Written by: Jennifer Kathleen Gibbons
People in the know nicknamed him The Man With The Golden Gut.
It was well earned.
Fred Silverman was the type of guy who would walk in his office, ask his secretary for coffee, then study the overnight ratings. Gulp down the first cup of coffee, then ask for a second. All three TVs would be on: the network Silverman was currently working for, and the competition. The second cup of coffee down, he would then have meetings. Around 11, he might have some whiskey and start brainstorming. That girl who’s been on Tonight Show, the blonde, she would be great for that sitcom. Oh, that show on CBS was canceled? Okay, get the actress who played the young daughter and see if she’s available. She could be good for that fancy pants mid-season drama coming up. Get a meeting with what’s his name, that producer–ratings spiked up when those two funny girls were on his show. Maybe a spinoff?
Dinner would’ve been martinis and steak at a restaurant where he would talk about, what else?
Television, of course.
It was his life.
The New York-born Silverman was so interested in the television medium that after graduating from Syracuse he earned his Masters in television and theater arts from Ohio State. He then went to CBS where he was in charge of daytime television. He wanted to do a show where kids solved crimes, a la Hardy Boys/Nancy Drew. What would the hook be? According to the New York Times, Frank Sinatra came on the radio, singing “Scooby Dooby doo…” and that inspired to give those kids a dog named Scooby.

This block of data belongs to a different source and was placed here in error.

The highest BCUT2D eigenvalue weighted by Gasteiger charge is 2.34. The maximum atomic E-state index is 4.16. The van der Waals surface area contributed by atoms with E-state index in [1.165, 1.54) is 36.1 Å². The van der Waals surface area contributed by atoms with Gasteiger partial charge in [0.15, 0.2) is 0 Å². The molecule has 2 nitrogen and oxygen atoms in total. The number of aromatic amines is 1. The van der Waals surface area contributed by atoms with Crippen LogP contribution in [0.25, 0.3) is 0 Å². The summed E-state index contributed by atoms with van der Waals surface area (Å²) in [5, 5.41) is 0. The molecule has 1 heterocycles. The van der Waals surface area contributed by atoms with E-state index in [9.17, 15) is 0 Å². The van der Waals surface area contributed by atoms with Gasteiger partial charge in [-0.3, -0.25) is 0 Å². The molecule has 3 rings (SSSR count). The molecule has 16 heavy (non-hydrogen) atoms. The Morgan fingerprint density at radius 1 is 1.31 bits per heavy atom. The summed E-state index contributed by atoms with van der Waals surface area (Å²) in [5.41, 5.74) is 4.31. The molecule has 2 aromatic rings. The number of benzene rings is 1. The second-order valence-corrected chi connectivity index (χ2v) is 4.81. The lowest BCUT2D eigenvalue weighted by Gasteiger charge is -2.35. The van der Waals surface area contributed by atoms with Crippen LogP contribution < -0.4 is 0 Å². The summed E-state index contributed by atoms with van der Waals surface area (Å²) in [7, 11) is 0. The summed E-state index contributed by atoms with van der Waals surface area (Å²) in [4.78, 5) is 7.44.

I have no idea, however, what inspired Velma. Or Daphne.
CBS made him the head of programming in 1970. He knew what he wanted to do, immediately: get rid of all those rural shows and bring television to the seventies. Goodbye, Beverly Hillbillies. Au Revoir, Green Acres. Called the Rural Purge (recently documented in Mo Rocca’s podcast Mobituaries), Silverman even got rid of the Toast of the Town, Ed Sullivan. His masterstroke was green-lighting a show about a man who lived on Hauser Street in Queens, New York and he had opinions. He also had a sweet but goofy wife, a pretty daughter, and a hippie liberal meathead son in law. His name was Archie Bunker, and the show was All in the Family. This was not Granny Clampett boxing with a kangaroo. This was a comedy that made you flinch, made you think, but it did make you laugh.
Silverman also put on The Mary Tyler Moore Show and then he started spinning off known hits. Women were identifying with feminists? Enter Maude, Edith’s cousin. People loved Maude’s maid Florida, plus they wanted a show about inner-city life? Enter Good Times. George and Louise were such great neighbors, and wasn’t it interesting their son’s future in-laws were a mixed couple? Enter The Jeffersons. Mary Richards’ best friend goes home for a visit and meets a handsome man? Enter Rhoda. A Christmas TV movie about a large family in the 1930s was a hit? Enter The Waltons.
Not only did the shows get high ratings, but they also swept Emmys, year after year.